3. Jane Garner says:

    When our son came home after 8 weeks in residential treatment, it was left up to us (his parents) to make sure he continued his therapy. Unfortunately, there was no follow-up because there was no professional with the proper training in our area. Naturally, he floundered as we sought the proper professional help. We tried several psychologists who had no clue how to treat someone with severe OCD. He ended up in two different psychiatric wards, became suicidal because of hopelessness and helplessness, and finally was put on medication that settled his brain but not his mind. He also experienced physical problems which further added to his frustration. Finally, almost by accident, I found a psychologist who did long distance counseling; who has proved to be a life-saver and a mind-saver. Unfortunately, our insurance does not cover his sessions, but we have made the financial sacrifice as parents do, and our son is doing much better. Why does
    treatment for OCD have to be so hit-and-miss? Where is the financial support for families dealing with mental illness? Why do some private organizations and hospitals demand self-pay for mental health treatment? The health insurance companies and the government need to get on board on what is needed to take care of those in our society not only suffering from OCD but all forms of mental illness as well.

    • Thank yo so much for sharing, Jane, and believe me, I share your frustration. Your comment touches upon everything that needs fixing when it comes to treating OCD and other brain disorders. Unfortunately I think stories such as yours are more common than not. I’m glad your son finally got the help he needed and hope he is doing well.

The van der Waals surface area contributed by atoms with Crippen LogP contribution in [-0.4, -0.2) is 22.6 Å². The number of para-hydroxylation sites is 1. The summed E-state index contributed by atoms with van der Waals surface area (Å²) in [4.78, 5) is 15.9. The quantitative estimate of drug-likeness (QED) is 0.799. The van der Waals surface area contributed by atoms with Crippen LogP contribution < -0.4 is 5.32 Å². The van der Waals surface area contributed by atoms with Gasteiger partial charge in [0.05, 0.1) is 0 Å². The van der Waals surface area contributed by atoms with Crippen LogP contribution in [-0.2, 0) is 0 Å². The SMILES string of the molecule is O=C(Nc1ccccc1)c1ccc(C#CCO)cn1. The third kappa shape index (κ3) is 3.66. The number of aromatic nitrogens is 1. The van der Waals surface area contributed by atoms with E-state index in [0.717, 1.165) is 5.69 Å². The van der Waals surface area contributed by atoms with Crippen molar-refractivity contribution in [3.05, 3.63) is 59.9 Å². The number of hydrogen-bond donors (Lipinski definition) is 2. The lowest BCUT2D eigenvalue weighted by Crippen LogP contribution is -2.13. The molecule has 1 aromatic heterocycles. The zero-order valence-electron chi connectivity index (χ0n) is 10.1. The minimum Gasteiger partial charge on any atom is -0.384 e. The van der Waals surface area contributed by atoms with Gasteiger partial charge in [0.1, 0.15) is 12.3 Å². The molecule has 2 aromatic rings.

• Brenda says:

      Jane I know your pain, we are going through the exact same thing you are, our son came back home with “No” way to get help too!! They sent him home with severe ocd even though his therapist at the residential place he was at, wanted him to stay longer—I still don’t understand what really happened there. Maybe it was the insurance?? In any case I was wondering who is helping your son, and if there is any way I can contact him.
      My frustration with all this, is that the psychologists all say they can help him, but after several expensive cash only visits, it is clear that they can’t help him!!
      I agree with you totally, if we have to pay for insurance, then I feel all Doctors should have to accept insurance, even if they are called psychologists!! It is really frustrating to find out that the very thing you need for your loved one isn’t covered by the very expensive insurance you have to have!!

      • Hi Brenda, I’m sorry you are going through this frustration as well. I agree there are many things wrong with the system we have. I wish you and your son the best and hope you can find the right help for him.

  4. 71 & Sunny says:

    I was just going to comment on the importance of follow up care when I read Jane’s comment above. I have heard that same story from several people. Having supportive family (like Jane) can really make a huge difference, especially when good help is not easily found in a local setting. Bravo to you Jane for going so far to help your boy.

  5. Nina Berg says:

    Thank you. I live in Norway and er have no residential treatments here – my 15 year old daugther har to stay at an institution where they have little OCD knowledge, she stays there monday-friday and has to come home during the weekend. She can not eat because of her OCD and her weight is going down, only 34 kg now, and i fear for here life, but there is nothing more i can do. She can not stay home, she gets aggressive, spits and can not take care of herself. It really helped me reading your blog – gave me hope – i have to continue looking for the right treatments…

    • Hi Nina, I am so sorry to hear of your daughter’s situation. I would suggest contacting the International OCD Foundation (link is on my sidebar) and perhaps they can at least put you in touch with some therapists in Norway who employ ERP therapy. Your daughter needs a therapist who is an OCD specialist…..if there are none in Norway perhaps sessions could be arranged virtually with someone in the US. Also you might want to consider some of the helpful books out there about OCD. There are resources listed in my book and on the IOCDF web site as well.
      Please do not lose hope for your daughter as OCD is treatable. I’ve always said one of the hardest parts about OCD is finding the right treatment. Good luck as you move forward and please feel free to keep in touch.